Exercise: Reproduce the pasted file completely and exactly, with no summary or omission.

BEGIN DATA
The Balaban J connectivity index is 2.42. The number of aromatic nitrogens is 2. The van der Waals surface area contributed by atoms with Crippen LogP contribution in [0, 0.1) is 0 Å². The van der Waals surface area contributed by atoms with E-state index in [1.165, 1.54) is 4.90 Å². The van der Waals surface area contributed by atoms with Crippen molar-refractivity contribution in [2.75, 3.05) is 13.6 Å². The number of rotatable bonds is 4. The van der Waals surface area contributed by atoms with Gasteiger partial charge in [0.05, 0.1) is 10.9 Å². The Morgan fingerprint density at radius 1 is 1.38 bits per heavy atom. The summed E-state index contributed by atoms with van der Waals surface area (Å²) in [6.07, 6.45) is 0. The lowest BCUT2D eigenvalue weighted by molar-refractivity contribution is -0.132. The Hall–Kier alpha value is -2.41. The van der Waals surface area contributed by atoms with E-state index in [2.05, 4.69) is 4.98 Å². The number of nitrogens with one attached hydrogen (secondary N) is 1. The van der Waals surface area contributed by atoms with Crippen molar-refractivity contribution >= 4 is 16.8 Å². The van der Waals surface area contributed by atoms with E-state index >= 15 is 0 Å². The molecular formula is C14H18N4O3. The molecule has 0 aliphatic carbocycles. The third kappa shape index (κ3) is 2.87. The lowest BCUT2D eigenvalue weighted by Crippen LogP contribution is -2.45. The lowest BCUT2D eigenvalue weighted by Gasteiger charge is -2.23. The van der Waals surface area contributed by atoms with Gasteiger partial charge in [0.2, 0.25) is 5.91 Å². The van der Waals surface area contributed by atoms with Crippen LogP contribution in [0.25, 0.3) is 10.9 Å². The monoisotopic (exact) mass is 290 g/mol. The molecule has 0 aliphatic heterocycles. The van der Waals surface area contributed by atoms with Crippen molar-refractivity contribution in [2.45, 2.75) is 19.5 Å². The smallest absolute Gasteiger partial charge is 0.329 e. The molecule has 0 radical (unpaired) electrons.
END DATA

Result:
The Balaban J connectivity index is 2.42. The number of aromatic nitrogens is 2. The van der Waals surface area contributed by atoms with Crippen LogP contribution in [0, 0.1) is 0 Å². The van der Waals surface area contributed by atoms with E-state index in [1.165, 1.54) is 4.90 Å². The van der Waals surface area contributed by atoms with Crippen molar-refractivity contribution in [2.75, 3.05) is 13.6 Å². The number of rotatable bonds is 4. The van der Waals surface area contributed by atoms with Gasteiger partial charge in [0.05, 0.1) is 10.9 Å². The Morgan fingerprint density at radius 1 is 1.38 bits per heavy atom. The summed E-state index contributed by atoms with van der Waals surface area (Å²) in [6.07, 6.45) is 0. The lowest BCUT2D eigenvalue weighted by molar-refractivity contribution is -0.132. The Hall–Kier alpha value is -2.41. The van der Waals surface area contributed by atoms with E-state index in [2.05, 4.69) is 4.98 Å². The number of nitrogens with one attached hydrogen (secondary N) is 1. The van der Waals surface area contributed by atoms with Crippen molar-refractivity contribution >= 4 is 16.8 Å². The van der Waals surface area contributed by atoms with E-state index >= 15 is 0 Å². The molecular formula is C14H18N4O3. The molecule has 0 aliphatic carbocycles. The third kappa shape index (κ3) is 2.87. The lowest BCUT2D eigenvalue weighted by Crippen LogP contribution is -2.45. The lowest BCUT2D eigenvalue weighted by Gasteiger charge is -2.23. The van der Waals surface area contributed by atoms with Gasteiger partial charge in [0.2, 0.25) is 5.91 Å². The van der Waals surface area contributed by atoms with Crippen LogP contribution in [0.25, 0.3) is 10.9 Å². The monoisotopic (exact) mass is 290 g/mol. The molecule has 0 aliphatic heterocycles. The van der Waals surface area contributed by atoms with Crippen molar-refractivity contribution in [2.45, 2.75) is 19.5 Å². The smallest absolute Gasteiger partial charge is 0.329 e. The molecule has 0 radical (unpaired) electrons.